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Mistaken Identity: How Reliable is Eyewitness Identification?

National Science Foundation grant fuels Professor Nancy Steblay and Augsburg students’ research of the reliability of eyewitness identification and law enforcement procedures

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Nancy Steblay HeadshotYou’ve seen the story on TV or heard it on a true crime podcast.

A crime is committed. An eyewitness identifies a suspect in the lineup. The suspect is prosecuted and relegated to years of incarceration. Justice is served … until DNA evidence exonerates the suspect.

Augsburg University Professor of Psychology Nancy Steblay believes these crucial questions deserve answers: How reliable is eyewitness identification, and how trustworthy are the law enforcement procedures that collect eyewitness evidence?

“I was trained as a social psychologist. As I was teaching after graduate school, I saw that many of the principles I’d learned about social psychology and experimental methods really applied to this area of psychology and law,” said Steblay, who is entering retirement after 32 years at Augsburg. “What became interesting to me are principles through which we could change the justice system.”

Activists and community leaders in the United States have long decried the injustices of racial discrimination and violence perpetuated in the criminal justice system. More than six years before Minneapolis police killed George Floyd, prompting a growing number of citizens and leaders to call for greater accountability for law enforcement officers—with some calling into question the legitimacy of police policies and even police presence as a whole—Steblay and her team collected data, evaluated methods, and drew scientific conclusions about a specific mechanism within the law enforcement system that many believe is, at the very least, in desperate need of reform.

That component of the justice system is the police practice of lineups: a law enforcement process designed to confirm an eyewitness’s identification of a criminal suspect among a lineup of several people with similar appearance, build, and height as the suspect. However, this process is far from flawless.

Mistaken eyewitness identification is observed in seven of every 10 cases when the true identity of the criminal is revealed by forensic DNA testing, said Gary Wells, an Iowa State University psychology professor who collaborated with Steblay. “It’s a national problem and has major implications for our criminal justice system and our belief in the reliability of that system.”

Real People in Real Cases

Eyewitness identification of criminal perpetrators is a staple form of evidence in courts of law.

“Think of eyewitness memory like trace evidence, such as blood, gunshot residue, or other physical evidence,” Steblay said. “You don’t want to contaminate it.”

Steblay, along with Wells, is among the top national experts in eyewitness identification. As an experimental social psychologist who has conducted research on eyewitness memory, police procedures, and eyewitness evidence for 30 years, she is often called upon by defense attorneys to testify when they believe a suspect is being wrongly accused based on faulty identification.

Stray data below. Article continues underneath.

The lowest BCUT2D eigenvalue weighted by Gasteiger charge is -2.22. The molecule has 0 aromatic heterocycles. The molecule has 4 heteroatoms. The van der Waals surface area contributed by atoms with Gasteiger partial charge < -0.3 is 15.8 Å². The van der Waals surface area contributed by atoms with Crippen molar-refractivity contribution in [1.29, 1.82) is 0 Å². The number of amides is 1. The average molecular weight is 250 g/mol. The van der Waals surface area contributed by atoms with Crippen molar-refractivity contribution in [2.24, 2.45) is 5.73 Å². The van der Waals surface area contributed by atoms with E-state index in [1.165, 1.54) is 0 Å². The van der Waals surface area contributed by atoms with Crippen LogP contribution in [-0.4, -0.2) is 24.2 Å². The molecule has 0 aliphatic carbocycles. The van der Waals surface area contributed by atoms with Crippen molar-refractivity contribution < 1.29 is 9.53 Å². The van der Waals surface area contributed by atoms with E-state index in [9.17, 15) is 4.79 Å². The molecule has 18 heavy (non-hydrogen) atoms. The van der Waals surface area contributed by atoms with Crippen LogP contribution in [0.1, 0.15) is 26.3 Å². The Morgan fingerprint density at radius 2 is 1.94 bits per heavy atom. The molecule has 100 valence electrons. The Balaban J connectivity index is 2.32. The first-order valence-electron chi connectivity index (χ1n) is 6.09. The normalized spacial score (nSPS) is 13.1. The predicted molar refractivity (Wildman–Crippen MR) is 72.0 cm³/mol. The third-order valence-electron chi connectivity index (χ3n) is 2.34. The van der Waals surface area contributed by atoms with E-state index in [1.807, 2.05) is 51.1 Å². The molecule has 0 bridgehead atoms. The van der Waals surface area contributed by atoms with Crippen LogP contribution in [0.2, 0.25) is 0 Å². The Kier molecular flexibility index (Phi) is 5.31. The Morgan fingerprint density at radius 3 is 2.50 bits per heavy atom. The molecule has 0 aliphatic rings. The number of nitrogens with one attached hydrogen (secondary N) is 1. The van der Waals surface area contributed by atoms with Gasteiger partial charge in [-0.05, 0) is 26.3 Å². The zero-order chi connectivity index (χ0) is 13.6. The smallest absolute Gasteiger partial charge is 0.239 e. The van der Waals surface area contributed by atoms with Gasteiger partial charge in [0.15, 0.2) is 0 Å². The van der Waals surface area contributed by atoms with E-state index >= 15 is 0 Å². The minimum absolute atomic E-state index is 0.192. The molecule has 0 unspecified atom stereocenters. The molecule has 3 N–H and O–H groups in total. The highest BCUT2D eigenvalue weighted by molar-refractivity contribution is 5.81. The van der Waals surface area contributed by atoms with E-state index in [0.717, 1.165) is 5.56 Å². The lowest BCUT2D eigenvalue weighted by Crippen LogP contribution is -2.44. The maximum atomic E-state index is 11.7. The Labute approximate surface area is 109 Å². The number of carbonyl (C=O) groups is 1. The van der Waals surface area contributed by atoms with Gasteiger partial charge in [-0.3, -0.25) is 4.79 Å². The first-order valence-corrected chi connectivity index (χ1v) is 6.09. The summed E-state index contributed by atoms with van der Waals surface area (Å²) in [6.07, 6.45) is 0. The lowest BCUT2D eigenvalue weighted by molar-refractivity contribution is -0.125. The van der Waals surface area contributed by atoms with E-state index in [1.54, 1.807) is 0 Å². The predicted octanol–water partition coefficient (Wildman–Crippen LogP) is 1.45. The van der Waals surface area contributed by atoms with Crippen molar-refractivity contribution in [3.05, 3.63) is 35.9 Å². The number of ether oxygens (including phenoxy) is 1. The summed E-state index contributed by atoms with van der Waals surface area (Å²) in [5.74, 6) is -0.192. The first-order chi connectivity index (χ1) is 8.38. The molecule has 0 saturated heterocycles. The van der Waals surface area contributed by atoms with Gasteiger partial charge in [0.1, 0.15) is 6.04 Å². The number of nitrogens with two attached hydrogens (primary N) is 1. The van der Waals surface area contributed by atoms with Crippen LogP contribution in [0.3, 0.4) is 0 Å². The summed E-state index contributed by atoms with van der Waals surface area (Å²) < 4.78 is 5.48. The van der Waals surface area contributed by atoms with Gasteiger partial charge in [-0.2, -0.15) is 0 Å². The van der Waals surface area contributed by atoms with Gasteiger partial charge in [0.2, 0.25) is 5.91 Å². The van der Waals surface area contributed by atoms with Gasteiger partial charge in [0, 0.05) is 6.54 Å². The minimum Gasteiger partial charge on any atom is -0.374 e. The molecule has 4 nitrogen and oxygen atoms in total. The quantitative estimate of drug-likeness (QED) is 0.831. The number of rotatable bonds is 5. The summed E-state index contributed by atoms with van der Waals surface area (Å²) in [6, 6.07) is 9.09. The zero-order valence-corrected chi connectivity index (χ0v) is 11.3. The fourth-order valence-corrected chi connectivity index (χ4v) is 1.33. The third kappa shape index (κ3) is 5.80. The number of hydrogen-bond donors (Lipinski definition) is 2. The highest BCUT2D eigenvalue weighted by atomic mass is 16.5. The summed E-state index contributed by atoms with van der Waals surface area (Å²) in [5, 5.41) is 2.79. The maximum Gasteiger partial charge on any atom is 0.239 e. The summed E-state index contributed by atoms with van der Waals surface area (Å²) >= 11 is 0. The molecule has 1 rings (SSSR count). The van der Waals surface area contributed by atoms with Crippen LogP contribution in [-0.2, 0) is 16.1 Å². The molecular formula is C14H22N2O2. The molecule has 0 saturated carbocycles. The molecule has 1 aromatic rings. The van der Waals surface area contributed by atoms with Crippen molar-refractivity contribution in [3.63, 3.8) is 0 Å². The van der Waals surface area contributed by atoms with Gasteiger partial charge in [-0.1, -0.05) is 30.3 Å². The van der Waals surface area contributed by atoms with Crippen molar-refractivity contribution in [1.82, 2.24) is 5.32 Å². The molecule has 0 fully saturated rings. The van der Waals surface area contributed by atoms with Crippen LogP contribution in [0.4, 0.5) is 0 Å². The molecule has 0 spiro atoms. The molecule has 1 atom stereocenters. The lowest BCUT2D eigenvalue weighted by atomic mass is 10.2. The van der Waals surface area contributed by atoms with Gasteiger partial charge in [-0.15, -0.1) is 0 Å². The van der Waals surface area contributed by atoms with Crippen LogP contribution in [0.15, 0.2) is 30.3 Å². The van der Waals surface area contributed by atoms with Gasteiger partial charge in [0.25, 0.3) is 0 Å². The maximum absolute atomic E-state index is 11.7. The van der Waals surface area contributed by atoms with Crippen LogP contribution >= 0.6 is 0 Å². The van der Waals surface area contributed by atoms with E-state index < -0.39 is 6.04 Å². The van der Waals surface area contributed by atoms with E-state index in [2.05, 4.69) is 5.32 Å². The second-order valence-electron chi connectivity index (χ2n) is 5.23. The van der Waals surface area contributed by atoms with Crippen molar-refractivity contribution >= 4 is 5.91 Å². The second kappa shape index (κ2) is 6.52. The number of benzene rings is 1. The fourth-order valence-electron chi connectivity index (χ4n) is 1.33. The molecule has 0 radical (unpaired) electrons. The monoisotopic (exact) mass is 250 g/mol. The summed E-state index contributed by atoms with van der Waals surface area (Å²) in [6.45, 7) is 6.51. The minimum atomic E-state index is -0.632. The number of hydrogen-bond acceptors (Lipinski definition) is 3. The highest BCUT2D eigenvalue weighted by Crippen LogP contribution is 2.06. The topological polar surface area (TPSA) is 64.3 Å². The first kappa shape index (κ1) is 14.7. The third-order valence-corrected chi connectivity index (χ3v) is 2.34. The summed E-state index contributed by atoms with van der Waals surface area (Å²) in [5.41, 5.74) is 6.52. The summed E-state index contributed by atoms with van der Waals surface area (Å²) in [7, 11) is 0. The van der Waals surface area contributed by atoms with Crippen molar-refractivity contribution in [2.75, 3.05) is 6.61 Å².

Her ability to speak with authority on the subject has been reinforced by her research findings. Assisted by Augsburg student researchers, Steblay and Wells led studies that, for the first time, sought to understand and predict eyewitness identification errors using actual lineups.

Before these studies, scientific psychology’s understanding of eyewitness identification accuracy was based almost exclusively on controlled laboratory studies that simulate eyewitness experiences.

Steblay and Wells were awarded a National Science Foundation grant to pursue a four-phase study from 2014-2018. The research followed up on their prior work, in which police lineups were presented to real eyewitnesses by detectives using laptop computers with a software program developed specifically for the field experiment. Data was collected from 855 lineups in four cities: Austin, Texas; Charlotte-Mecklenburg, North Carolina; San Diego; and Tucson, Arizona.

The field data collected in these cities provided lineup photos and eyewitness identification decisions, investigator reports, and audiotapes of the verbal exchange between the lineup administrator and eyewitness during each lineup procedure. A startling discovery emerged from a pattern of cases when lineup administrators, who were also the case detectives, knew who the suspects were and behaved in a leading fashion with the eyewitnesses.

Learning From Lineups

Augsburg student researchers collected data and assessed 190 real lineups for fairness or bias. “It’s powerful to bring students into research by saying, ‘Here’s the problem of wrongful convictions, and let’s figure out how to solve them,’” Steblay said.

Psychology majors made up the research team at Augsburg, adding laboratory skills to what they learned in the classroom. Steblay and 27 student researchers conducted the first and second studies across multiple semesters.

Verbal exchanges between police lineup administrators and eyewitnesses to crimes were audio-recorded. There had never been an analysis of recorded verbal comments from actual witnesses because such recordings had never existed until this study.

The Augsburg students coded 102 audio transcripts to examine the association between witness comments and lineup selection, finding that an instant identification by an eyewitness was less likely to produce an error than when the witness was deliberative.

Natalie Johnson ’18, who’s pursuing a master’s degree in counseling psychology at the University of St. Thomas in St. Paul, Minnesota, was one of the students who listened to police audiotapes and coded them based on whether the decision-making process was immediate or deliberative.

She and other students were startled to realize that the police push for a conviction could, in some cases, influence how criminal cases are pursued.

“Doing the work on police lineups made me realize how flawed our system can be,” she said. “It made me realize our criminal justice has a long way to go.”